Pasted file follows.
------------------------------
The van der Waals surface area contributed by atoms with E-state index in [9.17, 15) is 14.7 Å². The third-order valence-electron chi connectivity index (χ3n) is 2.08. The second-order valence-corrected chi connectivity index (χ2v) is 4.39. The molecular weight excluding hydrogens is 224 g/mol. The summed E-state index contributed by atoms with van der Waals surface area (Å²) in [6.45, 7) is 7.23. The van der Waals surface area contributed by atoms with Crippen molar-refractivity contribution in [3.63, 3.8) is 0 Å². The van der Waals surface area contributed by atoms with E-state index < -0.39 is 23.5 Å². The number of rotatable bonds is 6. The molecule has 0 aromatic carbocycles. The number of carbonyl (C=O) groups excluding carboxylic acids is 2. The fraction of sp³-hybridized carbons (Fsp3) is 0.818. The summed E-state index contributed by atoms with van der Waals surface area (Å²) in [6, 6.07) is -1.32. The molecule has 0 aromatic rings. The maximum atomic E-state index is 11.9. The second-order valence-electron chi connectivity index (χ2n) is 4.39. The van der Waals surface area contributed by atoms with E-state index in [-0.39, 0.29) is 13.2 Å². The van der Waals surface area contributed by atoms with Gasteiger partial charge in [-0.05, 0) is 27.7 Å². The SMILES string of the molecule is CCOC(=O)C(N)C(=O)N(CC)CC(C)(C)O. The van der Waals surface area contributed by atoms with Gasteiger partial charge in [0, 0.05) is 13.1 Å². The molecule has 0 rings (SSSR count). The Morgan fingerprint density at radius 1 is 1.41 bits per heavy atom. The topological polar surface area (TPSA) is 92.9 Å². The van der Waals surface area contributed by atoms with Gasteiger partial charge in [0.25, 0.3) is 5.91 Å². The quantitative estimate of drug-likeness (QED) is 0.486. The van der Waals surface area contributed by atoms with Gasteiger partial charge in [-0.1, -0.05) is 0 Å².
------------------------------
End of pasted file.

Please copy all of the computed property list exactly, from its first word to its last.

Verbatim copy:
The van der Waals surface area contributed by atoms with E-state index in [9.17, 15) is 14.7 Å². The third-order valence-electron chi connectivity index (χ3n) is 2.08. The second-order valence-corrected chi connectivity index (χ2v) is 4.39. The molecular weight excluding hydrogens is 224 g/mol. The summed E-state index contributed by atoms with van der Waals surface area (Å²) in [6.45, 7) is 7.23. The van der Waals surface area contributed by atoms with Crippen molar-refractivity contribution in [3.63, 3.8) is 0 Å². The van der Waals surface area contributed by atoms with E-state index < -0.39 is 23.5 Å². The number of rotatable bonds is 6. The molecule has 0 aromatic carbocycles. The number of carbonyl (C=O) groups excluding carboxylic acids is 2. The fraction of sp³-hybridized carbons (Fsp3) is 0.818. The summed E-state index contributed by atoms with van der Waals surface area (Å²) in [6, 6.07) is -1.32. The molecule has 0 aromatic rings. The maximum atomic E-state index is 11.9. The second-order valence-electron chi connectivity index (χ2n) is 4.39. The van der Waals surface area contributed by atoms with E-state index in [-0.39, 0.29) is 13.2 Å². The van der Waals surface area contributed by atoms with Gasteiger partial charge in [-0.05, 0) is 27.7 Å². The SMILES string of the molecule is CCOC(=O)C(N)C(=O)N(CC)CC(C)(C)O. The van der Waals surface area contributed by atoms with Gasteiger partial charge in [0, 0.05) is 13.1 Å². The molecule has 0 rings (SSSR count). The Morgan fingerprint density at radius 1 is 1.41 bits per heavy atom. The topological polar surface area (TPSA) is 92.9 Å². The van der Waals surface area contributed by atoms with Gasteiger partial charge in [0.25, 0.3) is 5.91 Å². The quantitative estimate of drug-likeness (QED) is 0.486. The van der Waals surface area contributed by atoms with Gasteiger partial charge in [-0.1, -0.05) is 0 Å².